On the island’s west side, about 10 miles from Friday Harbor or Roche Harbor, you’ll find the popular 12-acre San Juan County Park, where you can camp on the shores of Haro Strait and enjoy views of the Olympic Peninsula and Vancouver Island. This is a great place to set out a kayak, with the idea of potentially seeing some whales and other wildlife. Find your own rocky bluff, explore beaches and tide pools, watch for whales, picnic and play in the meadow or the short cliffside trails, or launch your kayak in the waters of Smallpox Bay, where First Peoples waded to cool their fevers. (More recently, Nicole Kidman and Sandra Bullock starred in scenes shot here for the film Practical Magic.)
Lime Kiln Point State Park
You can also visit Lime Kiln Point State Park (aka “Whale Watch Park”) on San Juan Island's west side. The Friends of the Lime Kiln Society (FOLKS) offer many free services, including an informative interpretive center, lighthouse, intertidal and park-wide tours, and fun special events during the tourist season.
Just a short walk from the parking lot, you can stand on the rocky promontory and see a richly diverse environment, from rocky shoreline to wooded uplands. Seals, sea lions, and river otters cruise the shoreline through kelp beds and eel grass, looking for food. Eagles and seabirds reel overhead. The lighthouse was built in 1919 and still serves as a navigational beacon for ships in the Haro Strait, and offers tours during the summer. The park is considered one of the best places in the world to view whales from land, and there is a small seasonal gift shop and interpretive center where you can learn more.
If you want to find a cozy getaway, but still catch some amazing wildlife watching time, Snug Harbor Resort is a great choice With 16 new cabins, a cozy little coffee bar called Mitchell Bay Coffee, and a view of the charming harbor, this little-known resort is also home to a whale watching boat that hosts six passengers, for an intimate group wildlife watching experience. A naturalist/photographer leads you to seal rocks, eagle nests and orca whales, all while staying a respectful (and required) 200 yards from these magnificent creatures.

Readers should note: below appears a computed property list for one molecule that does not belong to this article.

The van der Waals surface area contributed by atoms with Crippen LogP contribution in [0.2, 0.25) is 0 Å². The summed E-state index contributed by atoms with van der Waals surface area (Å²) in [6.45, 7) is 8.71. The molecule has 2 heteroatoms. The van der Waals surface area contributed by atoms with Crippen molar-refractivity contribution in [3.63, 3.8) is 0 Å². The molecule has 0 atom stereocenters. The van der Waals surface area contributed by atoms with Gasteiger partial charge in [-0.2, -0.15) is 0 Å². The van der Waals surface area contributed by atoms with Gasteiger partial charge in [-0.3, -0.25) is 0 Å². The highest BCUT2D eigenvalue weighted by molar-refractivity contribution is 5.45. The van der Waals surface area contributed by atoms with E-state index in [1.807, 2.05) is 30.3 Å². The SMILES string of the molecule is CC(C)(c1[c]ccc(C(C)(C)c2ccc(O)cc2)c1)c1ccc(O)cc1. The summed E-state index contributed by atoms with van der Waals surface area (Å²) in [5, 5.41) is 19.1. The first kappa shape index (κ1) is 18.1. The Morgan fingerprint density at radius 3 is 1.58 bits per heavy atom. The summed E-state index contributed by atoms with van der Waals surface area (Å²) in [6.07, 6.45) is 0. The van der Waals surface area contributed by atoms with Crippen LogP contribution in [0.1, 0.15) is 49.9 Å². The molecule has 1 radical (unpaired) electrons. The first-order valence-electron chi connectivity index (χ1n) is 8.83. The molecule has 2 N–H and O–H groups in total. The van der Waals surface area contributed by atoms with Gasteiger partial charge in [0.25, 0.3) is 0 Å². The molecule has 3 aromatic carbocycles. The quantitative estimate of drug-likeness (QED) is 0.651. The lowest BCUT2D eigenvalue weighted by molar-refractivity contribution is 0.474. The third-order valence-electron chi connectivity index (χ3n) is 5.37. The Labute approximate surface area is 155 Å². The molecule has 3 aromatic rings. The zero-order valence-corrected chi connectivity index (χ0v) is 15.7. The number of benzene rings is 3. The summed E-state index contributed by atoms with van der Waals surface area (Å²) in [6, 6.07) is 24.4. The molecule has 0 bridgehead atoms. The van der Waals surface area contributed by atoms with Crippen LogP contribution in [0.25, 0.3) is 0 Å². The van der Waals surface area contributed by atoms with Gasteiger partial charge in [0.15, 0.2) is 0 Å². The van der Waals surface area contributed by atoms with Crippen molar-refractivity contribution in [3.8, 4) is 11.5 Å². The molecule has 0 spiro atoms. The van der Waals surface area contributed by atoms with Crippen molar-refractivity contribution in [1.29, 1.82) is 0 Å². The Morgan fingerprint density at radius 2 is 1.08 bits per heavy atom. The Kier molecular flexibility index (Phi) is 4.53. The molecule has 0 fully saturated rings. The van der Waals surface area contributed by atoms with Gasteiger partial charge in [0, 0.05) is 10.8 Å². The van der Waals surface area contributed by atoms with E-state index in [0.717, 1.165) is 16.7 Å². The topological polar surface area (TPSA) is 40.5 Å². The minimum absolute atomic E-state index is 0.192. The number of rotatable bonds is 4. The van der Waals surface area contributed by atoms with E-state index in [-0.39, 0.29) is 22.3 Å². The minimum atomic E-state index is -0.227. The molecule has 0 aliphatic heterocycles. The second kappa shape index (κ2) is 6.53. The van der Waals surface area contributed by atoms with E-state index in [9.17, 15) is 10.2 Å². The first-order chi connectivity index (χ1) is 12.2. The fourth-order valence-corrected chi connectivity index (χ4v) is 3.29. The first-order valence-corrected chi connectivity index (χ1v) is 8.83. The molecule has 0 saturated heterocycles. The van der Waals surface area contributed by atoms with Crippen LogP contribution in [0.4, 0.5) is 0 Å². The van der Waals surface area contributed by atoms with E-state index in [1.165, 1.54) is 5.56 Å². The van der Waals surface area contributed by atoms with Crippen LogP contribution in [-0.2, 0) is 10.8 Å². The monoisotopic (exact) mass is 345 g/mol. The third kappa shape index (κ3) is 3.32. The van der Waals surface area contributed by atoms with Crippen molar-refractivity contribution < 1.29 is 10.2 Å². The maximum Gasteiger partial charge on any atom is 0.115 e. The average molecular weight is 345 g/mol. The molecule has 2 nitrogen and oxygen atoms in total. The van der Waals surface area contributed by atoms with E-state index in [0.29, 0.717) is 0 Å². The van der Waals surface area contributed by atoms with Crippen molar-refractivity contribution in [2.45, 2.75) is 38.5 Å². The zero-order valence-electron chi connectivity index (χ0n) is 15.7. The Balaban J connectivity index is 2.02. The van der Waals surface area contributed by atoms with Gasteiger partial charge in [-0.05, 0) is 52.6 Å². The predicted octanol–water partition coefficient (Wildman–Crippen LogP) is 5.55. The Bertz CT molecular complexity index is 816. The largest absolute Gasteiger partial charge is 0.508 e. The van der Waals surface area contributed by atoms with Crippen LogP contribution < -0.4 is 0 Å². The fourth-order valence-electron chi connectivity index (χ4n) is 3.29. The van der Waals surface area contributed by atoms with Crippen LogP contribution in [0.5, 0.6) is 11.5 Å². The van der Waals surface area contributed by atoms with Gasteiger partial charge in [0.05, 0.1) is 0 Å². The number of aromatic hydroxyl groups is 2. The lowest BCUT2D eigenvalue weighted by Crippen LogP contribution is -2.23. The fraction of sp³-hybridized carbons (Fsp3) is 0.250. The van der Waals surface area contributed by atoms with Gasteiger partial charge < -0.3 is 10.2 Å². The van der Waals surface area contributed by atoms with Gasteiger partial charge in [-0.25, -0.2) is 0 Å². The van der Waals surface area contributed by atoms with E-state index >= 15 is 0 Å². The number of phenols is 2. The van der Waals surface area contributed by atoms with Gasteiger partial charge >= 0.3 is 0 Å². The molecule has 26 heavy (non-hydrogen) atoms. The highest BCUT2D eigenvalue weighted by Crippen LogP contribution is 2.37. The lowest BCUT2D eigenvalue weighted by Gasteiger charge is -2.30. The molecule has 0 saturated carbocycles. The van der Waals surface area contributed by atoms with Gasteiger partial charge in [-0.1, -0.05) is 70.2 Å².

At the north end of San Juan Island, historic Roche Harbor is a great place to set out on a whale watching adventure. Whale watching tours and kayak trips go out from the docks right in front of the Hotel de Haro. After an afternoon of water adventures, you can sit outside and enjoy a drink while watching the boats come and go, buy fresh-caught seafood on the docks to take back to your grill, get a massage at the spa, or browse for cool gifts at the little shops.
It is easy to confuse the name of the whale (orca, lower case “o”) with the name of Orcas Island, but it is a good distinction to know. The ‘orca’ whale is part of the Latin scientific classification Orcinus orca, which translates as "belonging to Orcus" - Orcus was a Roman god of the netherworld, and this genus name is likely a reference to the hunting prowess of the killer whale. In Latin, orca translates "large-bellied pot or jar", but orc- also refers to a whale.
The name of Orcas Island, on the other hand, came when Spanish explorers entered the area in 1792 and named the San Juan Islands after various Spanish and Mexican dignitaries. Orcas was a shortened version of Horcasitas, after Juan Vicente de Güemes Padilla Horcasitas y Aguayo, 2nd Count of Revillagigedo, the Viceroy of Mexico who sent an exploration expedition under Francisco de Eliza to the Pacific Northwest in 1791. Eliza used the name for the whole archipelago, but in 1847, mapmaker Henry Kellett assigned the name to Orcas Island during his reorganization of the British Admiralty charts.
You can sign up for ‘orca’ watching tours in Eastsound (look for the kiosk in front of Brown Bakery) and Deer Harbor on ‘Orcas’ Island.
On Lopez, you can catch a ride on an Orcas island boat which makes a stop at the Lopez Islander Resort. As with many of the boats, there is a naturalist on board that will point out wildlife and share natural history with you. Also, these boats hold fewer than 20 people, so your ride will be a fun and intimate adventure, visiting the same spots as a tour leaving from any other island, and seeking out the whales and other wildlife in their natural home.
Find out more about whale watching in the San Juan Islands.